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How Healthy Is Your Sleeping Position?

By June 22, 2015April 15th, 2019Physiotherapy, Spinal Physiotherapy

Everyone has their preferred sleeping posture but is yours causing you more harm than good? During the day we aim to be conscious of the way we sit and move, however are we making sure that our bodies are resting in the right position at night?

It is widely known that sleeping in a position which maintains the natural curves of your spine is optimal. Lying on your back with a pillow under your knees or on your side with your knees slightly bent and a pillow between your knees, are most commonly recommended.

Sleeping on your side with your knees drawn up to your chest is usually not advisable as your lower back is in a flexed posture, however this position may be preferable for people who suffer from low back pain with activities such as running and walking, where the low back is extended. Alternatively, lying on your side or back with your knees straight might be appropriate for people who experience low back pain with sitting.

Sleeping on your stomach should be avoided as this not only places your low back into excessive extension, but also forces your neck to be rotated to one side. For you stubborn stomach sleepers who struggle to rest in alternative positions, try sleeping in a partial stomach position (i.e. halfway between stomach and side sleeping), with pillows under one shoulder, hip and knee.

(See diagram for the difference between spinal flexion and extension)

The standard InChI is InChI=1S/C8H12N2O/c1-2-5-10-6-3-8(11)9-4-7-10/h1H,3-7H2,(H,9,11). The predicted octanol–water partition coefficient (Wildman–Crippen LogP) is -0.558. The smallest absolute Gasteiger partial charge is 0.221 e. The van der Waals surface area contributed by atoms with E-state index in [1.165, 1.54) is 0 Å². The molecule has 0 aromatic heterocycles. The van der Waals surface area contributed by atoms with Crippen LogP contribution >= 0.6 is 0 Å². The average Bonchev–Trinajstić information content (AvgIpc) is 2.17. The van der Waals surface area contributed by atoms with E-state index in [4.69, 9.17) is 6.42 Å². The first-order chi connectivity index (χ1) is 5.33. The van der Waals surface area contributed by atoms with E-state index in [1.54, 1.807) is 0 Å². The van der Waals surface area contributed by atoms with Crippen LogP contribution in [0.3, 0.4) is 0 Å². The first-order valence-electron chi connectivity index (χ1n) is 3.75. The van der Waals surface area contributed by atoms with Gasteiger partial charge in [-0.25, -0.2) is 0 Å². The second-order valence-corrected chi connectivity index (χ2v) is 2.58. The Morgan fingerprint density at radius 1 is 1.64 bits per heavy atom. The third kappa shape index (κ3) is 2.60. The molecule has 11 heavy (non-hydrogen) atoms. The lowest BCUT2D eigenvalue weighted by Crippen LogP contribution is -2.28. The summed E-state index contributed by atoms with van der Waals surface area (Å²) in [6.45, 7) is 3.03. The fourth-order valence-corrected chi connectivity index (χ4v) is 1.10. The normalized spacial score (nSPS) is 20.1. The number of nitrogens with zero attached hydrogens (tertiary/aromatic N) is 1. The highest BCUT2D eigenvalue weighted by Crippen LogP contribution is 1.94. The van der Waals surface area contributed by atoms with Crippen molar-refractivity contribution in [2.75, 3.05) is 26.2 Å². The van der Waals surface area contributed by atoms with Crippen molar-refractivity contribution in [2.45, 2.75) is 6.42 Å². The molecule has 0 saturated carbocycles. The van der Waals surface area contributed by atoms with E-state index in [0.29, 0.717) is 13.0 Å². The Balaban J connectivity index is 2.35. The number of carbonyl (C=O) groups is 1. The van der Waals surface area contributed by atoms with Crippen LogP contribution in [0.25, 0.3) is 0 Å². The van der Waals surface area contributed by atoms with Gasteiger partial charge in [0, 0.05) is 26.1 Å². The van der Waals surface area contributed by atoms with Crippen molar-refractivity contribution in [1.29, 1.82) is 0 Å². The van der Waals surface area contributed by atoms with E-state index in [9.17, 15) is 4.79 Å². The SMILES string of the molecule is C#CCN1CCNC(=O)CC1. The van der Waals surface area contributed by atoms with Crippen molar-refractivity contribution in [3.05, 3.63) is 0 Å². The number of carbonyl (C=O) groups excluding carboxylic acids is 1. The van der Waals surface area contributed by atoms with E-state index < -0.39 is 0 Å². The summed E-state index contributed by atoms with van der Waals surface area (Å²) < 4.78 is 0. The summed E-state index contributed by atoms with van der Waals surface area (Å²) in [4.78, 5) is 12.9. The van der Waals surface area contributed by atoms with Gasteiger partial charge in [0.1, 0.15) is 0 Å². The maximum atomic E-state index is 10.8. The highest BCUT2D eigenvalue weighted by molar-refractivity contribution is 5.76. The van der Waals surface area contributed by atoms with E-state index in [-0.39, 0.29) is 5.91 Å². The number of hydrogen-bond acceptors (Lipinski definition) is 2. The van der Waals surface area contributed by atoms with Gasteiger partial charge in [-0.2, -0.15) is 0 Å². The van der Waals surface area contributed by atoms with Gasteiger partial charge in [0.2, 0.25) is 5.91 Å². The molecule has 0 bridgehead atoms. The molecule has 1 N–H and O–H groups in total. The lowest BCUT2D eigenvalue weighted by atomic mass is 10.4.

With the wide variety of pillows on offer, choosing the right one for you can be challenging. Most quality pillows will only last you 3-4 years and lesser quality ones will only remain supportive for just a few months. If you are consistently waking during the night or morning with a stiff neck, neck pain or headache, it is probably time to change your pillow. Regardless of your preferred sleeping position, you need to ensure that the natural curve in your neck is maintained. If the pillow is too high or low, your neck is bent abnormally out of alignment which places strain on your muscles and joints. Stomach sleepers should opt for a flat pillow to reduce the amount of neck rotation.

*When choosing your mattress and pillow, you should take someone with you or lie in front of a mirror to ensure your natural spinal curves are maintained. Take your time when testing them out, as remember, this is a long-term health choice for you.

If you are someone who wakes with spinal pain or stiffness, you should seek the advice of your Physiotherapist as they might recommend you alter your sleeping position and/or change your pillow or mattress to reduce your symptoms, leading to a more comfortable sleep and better quality of life. The Physio’s at Sydney’s CBD Bend + Mend can help!

Benjamin Wright

Ben has worked as a Physiotherapist in private practice since graduating from the University of South Australia in 2012. As a result of his strong sporting background, he holds a particular interest in sports-related injuries, and he likes to incorporate Neuromuscular Dry Needling with a variety of other techniques whilst empowering his clients through exercise prescription. Ben also has a keen interest in spinal injuries and headache management. He has recently moved to Sydney after spending some time travelling through Europe.

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